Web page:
Dolphins-Chiefs put a hold on Christmas dinners nationwide
KANSAS CITY (Dec. 25, 1971) – It was early in the second overtime, right around the time when this Christmas Day classic between Kansas City and Miami became historic, that Dolphins linebacker Nick Buoniconti wrestled Chiefs running back Ed Podolak to the muddy turf at old Memorial Stadium.
“I thought he’d get up and be all ticked off at me and cussing me,” Buoniconti said, remembering Podolak having to clean sod from his facemask. “But we were so dead tired. Eddie looked at me and said, ‘Nick, do you think this game will ever get over?’”
That’s surely what football wives were saying across the country as their Christmas dinners were delayed by this epic 1971 AFC divisional playoff game that remains the longest game in NFL history.
The Dolphins and Chiefs battled for 82 minutes, 40 seconds before Garo Yepremian kicked a 37-yard field goal to give Miami a 27-24 victory, a victory that at once catapulted the Dolphins into dynasty mode and set in motion the decline of the Chiefs who would not play another postseason game for 15 years.
Chiefs quarterback Len Dawson will never forget the feeling he had walking off the field for the final time at Memorial Stadium – the Chiefs moved into Arrowhead Stadium in 1972.
“I thought that was the best team we ever assembled, better than the Super Bowl team of 1969,” he said. “I was healthy the whole year, Otis Taylor had a terrific year, Ed Podolak had a tremendous year, and the defense was really the strength of our team.
“I think the significance of that game was that it cost us a Super Bowl ring,” Dawson continued. “I think if we had won that ballgame, we would have gone on and played the Dallas Cowboys, and we had a better chance of beating them than the Miami Dolphins because I think we matched up better with them. That’s just my personal opinion.”
Dawson may have had a point because the Dolphins, who defeated the defending Super Bowl champion Baltimore Colts the following week in the AFC title game, went on to lose badly to the Cowboys in Super Bowl VI, 24-3.
Then again, the Dolphins made amends by winning every game they played in 1972, then won a second consecutive Super Bowl following the 1973 season. They were clearly a team on the rise in 1971, and quarterback Bob Griese said the win in Kansas City began that ascension.
“It was the day the Dolphins turned the whole thing around,” he said. “Everybody knew Kansas City was the power of the old AFL and AFC. This was the hump game for the Miami Dolphins.”
And for the Chiefs it was the game that began a tortuous term as a NFL also-ran.
“The main thing is the disappointment,” said Podolak, who played the game of his career in amassing 350 all-purpose yards, a NFL playoff record that still stands. “Because my life has gone on, the sting from losing is obviously not as acute as it was during the time I was still playing, but it was very difficult to get over during the years I was playing. You could see as my career went on that our team was not going to make it back for another chance at the Super Bowl. It became more and more painful while I was playing. Now, it’s just a day I was proud of.”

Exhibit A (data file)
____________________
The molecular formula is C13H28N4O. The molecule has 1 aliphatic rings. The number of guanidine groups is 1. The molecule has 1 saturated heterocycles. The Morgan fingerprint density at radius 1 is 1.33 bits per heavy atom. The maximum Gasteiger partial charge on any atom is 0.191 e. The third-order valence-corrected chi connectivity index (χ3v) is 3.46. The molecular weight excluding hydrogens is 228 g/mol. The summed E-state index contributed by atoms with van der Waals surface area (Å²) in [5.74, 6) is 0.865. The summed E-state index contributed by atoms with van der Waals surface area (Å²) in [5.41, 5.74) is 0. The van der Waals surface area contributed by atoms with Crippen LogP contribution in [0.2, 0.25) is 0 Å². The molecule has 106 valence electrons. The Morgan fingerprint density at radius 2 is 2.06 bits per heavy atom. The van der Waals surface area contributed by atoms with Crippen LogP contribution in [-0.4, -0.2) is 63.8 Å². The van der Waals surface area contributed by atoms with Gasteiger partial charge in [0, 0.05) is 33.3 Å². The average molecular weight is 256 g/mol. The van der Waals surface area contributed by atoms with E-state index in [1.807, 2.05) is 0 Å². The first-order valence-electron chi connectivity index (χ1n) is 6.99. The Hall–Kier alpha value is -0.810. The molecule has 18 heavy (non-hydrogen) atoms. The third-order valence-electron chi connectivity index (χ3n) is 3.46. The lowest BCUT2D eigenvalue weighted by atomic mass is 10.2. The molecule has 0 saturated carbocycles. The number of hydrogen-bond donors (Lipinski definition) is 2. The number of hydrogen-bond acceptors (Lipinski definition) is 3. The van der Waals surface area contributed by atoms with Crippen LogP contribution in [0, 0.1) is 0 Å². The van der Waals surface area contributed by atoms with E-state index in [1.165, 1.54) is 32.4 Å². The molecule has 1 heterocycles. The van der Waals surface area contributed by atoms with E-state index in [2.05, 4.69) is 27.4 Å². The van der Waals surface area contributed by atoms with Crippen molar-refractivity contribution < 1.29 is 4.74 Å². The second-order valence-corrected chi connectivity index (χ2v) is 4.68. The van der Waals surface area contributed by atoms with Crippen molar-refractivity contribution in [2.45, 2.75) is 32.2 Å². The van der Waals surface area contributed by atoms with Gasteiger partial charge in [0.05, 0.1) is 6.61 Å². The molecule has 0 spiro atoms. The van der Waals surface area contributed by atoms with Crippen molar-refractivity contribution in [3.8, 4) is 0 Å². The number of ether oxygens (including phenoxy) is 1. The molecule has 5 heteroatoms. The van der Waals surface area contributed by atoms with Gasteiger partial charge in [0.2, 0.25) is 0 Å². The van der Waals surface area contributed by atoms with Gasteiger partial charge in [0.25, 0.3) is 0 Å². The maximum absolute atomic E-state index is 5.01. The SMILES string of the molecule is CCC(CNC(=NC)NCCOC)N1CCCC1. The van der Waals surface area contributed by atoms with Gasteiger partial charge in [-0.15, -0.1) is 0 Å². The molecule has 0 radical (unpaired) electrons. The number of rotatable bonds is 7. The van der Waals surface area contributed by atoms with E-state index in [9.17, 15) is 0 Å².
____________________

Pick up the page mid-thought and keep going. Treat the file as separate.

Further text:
Kansas City opened a quick 10-0 first-quarter lead on a Jan Stenerud field goal and Dawson’s 7-yard TD pass to Podolak, but the Dolphins pulled even by halftime, and then the teams traded two touchdowns apiece in the second half, the last on Griese’s 5-yard pass to Marv Fleming to produce a 24-24 tie with 1:36 left in the fourth quarter.
Podolak fielded the ensuing kickoff and raced 78 yards to the Miami 22 before Curtis Johnson made what proved to be a game-saving play.
“He was the safety on the play, and he wisely kept the angle on me,” Podolak said. “He never gave me the chance to cut back on him. I’ve looked at it a number of times to see if there was anything else I could have done, and there wasn’t. Of course, we all thought it was good enough at the time.”
It wasn’t. After three clock-killing runs to position Stenerud for the winning kick, the first and only pure kicker enshrined in the Pro Football Hall of Fame pushed a 31-yard attempt wide right.
Stenerud had another chance to win it in overtime, but Buoniconti – who made 20 tackles in the game – sliced through to block a 42-yard attempt, and on the game went until Yepremian finally brought it to an end.
“There were a lot of things about that game that could have changed the outcome,” said Dawson. “I thought we had a better team than Miami; that doesn’t mean you’re supposed to win, but I thought we had a better team in the matchups. Stenerud missed a field goal, but it never should have gotten down to that. We had many other opportunities to score but we didn’t get it done.”
Forty-seven years later, no matter where Podolak goes, people bring up the Christmas Day game.
“There’s no question that the game being on Christmas has added to the folklore,” Podolak said. “Everybody I run into can remember where they were because it was Christmas. It helped tremendously with my celebrity status. I get a number of calls every year for Super Bowl-related appearances. A lot of people in the entertainment world and movie industry consider me an equal in celebrity status because of that day. It has allowed me to enjoy that part of life. If the game had never gone six quarters, no one would have known my name.”